by Printus LeBlanc
Every day, the federal government puts out new regulations, updates old ones, or eliminates them all together. This is done in the Federal Register and is published every morning. What most people don’t know is a great amount of the rules and regulations published in the Federal Register were concocted using reports from government and third-party scientists using “secret science.” Thankfully the National Association of Scholars (NAS) is now calling out federal agencies and Congress for not doing enough to ensure science used to influence every single American can be reproduced independently by making the data publicly available.
Secret science has long been a tool of the progressive movement to push its radical agenda. The U.S. government gives out billions in grants to research institutions around the country. The grants are given to study everything from climate change and medical research to animal mating habits and shrimp on a treadmill. The product of the research is then given to the representative government agency and often extensive economy changing regulations are drawn up and implemented based on the study.
Environmental Protection Agency Administrator Scott Pruitt has been at the forefront of the battle, announcing on March 19, the EPA will no longer use reports that do not make their data and methodology public. Pruitt has been under constant assault in the media since he took action, but the report released by the NAS backs up the actions Pruitt took.
NAS President Peter Wood and director of research David Randall published an op-ed in the Wall Street Journal opining about the irreproducibility crisis gripping the scientific community and the danger it poses stating, “A deeper issue is that the irreproducibility crisis has remained largely invisible to the general public and policy makers. That’s a problem given how often the government relies on supposed scientific findings to inform its decisions. Every year the U.S. adds more laws and regulations that could be based on nothing more than statistical manipulations.”
They continued, “All government agencies should review the scientific justifications for their policies and regulations to ensure they meet strict reproducibility standards. The economics research that steers decisions at the Federal Reserve and the Treasury Department needs to be rechecked. The social psychology that informs education policy could be entirely irreproducible. The whole discipline of climate science is a farrago of unreliable statistics, arbitrary research techniques and politicized groupthink.”
The NAS report came up with 40 recommendations for Congress, the executive branch, universities, and the judiciary branch to reverse the irreproducibility crisis in modern science.
Americans for Limited Government President Rick Manning concurs with Scott Pruitt and the NAS report, calling on the agencies to act now, “It is ridiculous that we even have to have a discussion about whether the data collected by scientists relying on government funding that is used in policy making ought to be published, reproducible and transparent, but here we are. The National Association of Scholars correctly notes that we face crisis of irreproducibility in modern science, and government absolutely agencies play a tremendous role in exacerbating it when they implement policies without fully publishing the science behind it. We echo the Association’s call for the EPA and other agencies to adopt the standards used by the National Institutes for Health in requiring that data be published and be accessible in the grantmaking process. Science and policies generated based on it rely on its transparency and must adhere to the requirement that every theory can be falsified.”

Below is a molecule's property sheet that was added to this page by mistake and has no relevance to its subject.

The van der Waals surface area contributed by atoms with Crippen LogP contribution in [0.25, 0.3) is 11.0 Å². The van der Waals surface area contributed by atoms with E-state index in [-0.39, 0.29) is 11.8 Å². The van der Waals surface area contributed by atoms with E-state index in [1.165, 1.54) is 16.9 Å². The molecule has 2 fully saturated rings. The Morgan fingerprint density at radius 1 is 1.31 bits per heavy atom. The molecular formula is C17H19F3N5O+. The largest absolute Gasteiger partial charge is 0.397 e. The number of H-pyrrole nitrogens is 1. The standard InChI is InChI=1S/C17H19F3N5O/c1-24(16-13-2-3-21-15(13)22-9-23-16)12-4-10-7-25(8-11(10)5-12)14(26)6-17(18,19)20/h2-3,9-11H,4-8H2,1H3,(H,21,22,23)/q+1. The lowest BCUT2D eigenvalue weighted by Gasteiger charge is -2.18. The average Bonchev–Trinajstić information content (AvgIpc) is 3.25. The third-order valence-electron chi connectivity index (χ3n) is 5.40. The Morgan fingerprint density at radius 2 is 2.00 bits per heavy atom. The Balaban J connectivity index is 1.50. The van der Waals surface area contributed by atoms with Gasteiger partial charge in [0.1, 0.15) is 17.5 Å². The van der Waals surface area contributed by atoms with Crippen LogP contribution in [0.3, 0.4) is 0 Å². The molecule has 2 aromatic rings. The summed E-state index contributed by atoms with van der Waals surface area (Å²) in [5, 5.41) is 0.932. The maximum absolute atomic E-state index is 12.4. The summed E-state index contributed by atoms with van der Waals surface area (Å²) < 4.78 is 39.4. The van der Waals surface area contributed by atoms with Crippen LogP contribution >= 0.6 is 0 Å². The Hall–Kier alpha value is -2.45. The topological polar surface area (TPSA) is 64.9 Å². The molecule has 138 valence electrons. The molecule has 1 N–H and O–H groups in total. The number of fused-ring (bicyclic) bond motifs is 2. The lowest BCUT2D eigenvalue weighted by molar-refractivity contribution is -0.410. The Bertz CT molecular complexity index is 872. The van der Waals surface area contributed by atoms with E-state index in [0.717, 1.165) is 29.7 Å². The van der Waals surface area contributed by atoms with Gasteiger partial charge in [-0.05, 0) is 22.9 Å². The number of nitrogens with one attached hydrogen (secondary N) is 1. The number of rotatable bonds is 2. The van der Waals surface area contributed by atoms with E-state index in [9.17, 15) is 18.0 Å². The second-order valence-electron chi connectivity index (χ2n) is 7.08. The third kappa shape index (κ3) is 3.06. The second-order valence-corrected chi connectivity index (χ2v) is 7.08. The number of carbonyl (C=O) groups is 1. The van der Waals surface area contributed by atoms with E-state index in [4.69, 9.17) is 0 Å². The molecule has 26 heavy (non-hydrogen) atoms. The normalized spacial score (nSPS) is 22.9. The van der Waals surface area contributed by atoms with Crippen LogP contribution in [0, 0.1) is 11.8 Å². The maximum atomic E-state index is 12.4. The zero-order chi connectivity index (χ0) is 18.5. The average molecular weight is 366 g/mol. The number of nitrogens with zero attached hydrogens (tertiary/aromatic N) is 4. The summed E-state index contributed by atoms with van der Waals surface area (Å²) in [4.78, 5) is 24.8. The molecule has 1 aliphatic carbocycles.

However, the most important action must be taken by Congress.
Even if every federal agency in the executive branch followed Scott Pruitt’s lead, the next administration could reverse the decision. For that reason, Congress must pass legislation that disallows the use of “secret science” by federal agencies to justify regulations. U.S. Rep. Lamar Smith (R-Texas), Chairman of the Space, Science, and Technology Committee, has been fighting the transparency battle for years and introduced H.R. 1430, the Honest and Open New EPA Science Treatment Act of 2017. The legislation has passed the House and awaits action in the Senate. McConnell should move immediately to bring the legislation to the floor and dare the Democrats to stop the open science debate.
It is time to get politics out of the science used by the government. Science is supposed to be open and transparent to test falsifiability. When data is hidden it signals an agenda, and that is what we have gotten the past eight years. The NAS is to be celebrated for daring to publish a report many in the scientific community see as a threat. Now that Congress has been armed with the knowledge from the report, it should act to protect scientific integrity or else secret science from political operatives will make the rules.
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Printus LeBlanc is a contributing editor at Americans for Limited Government.
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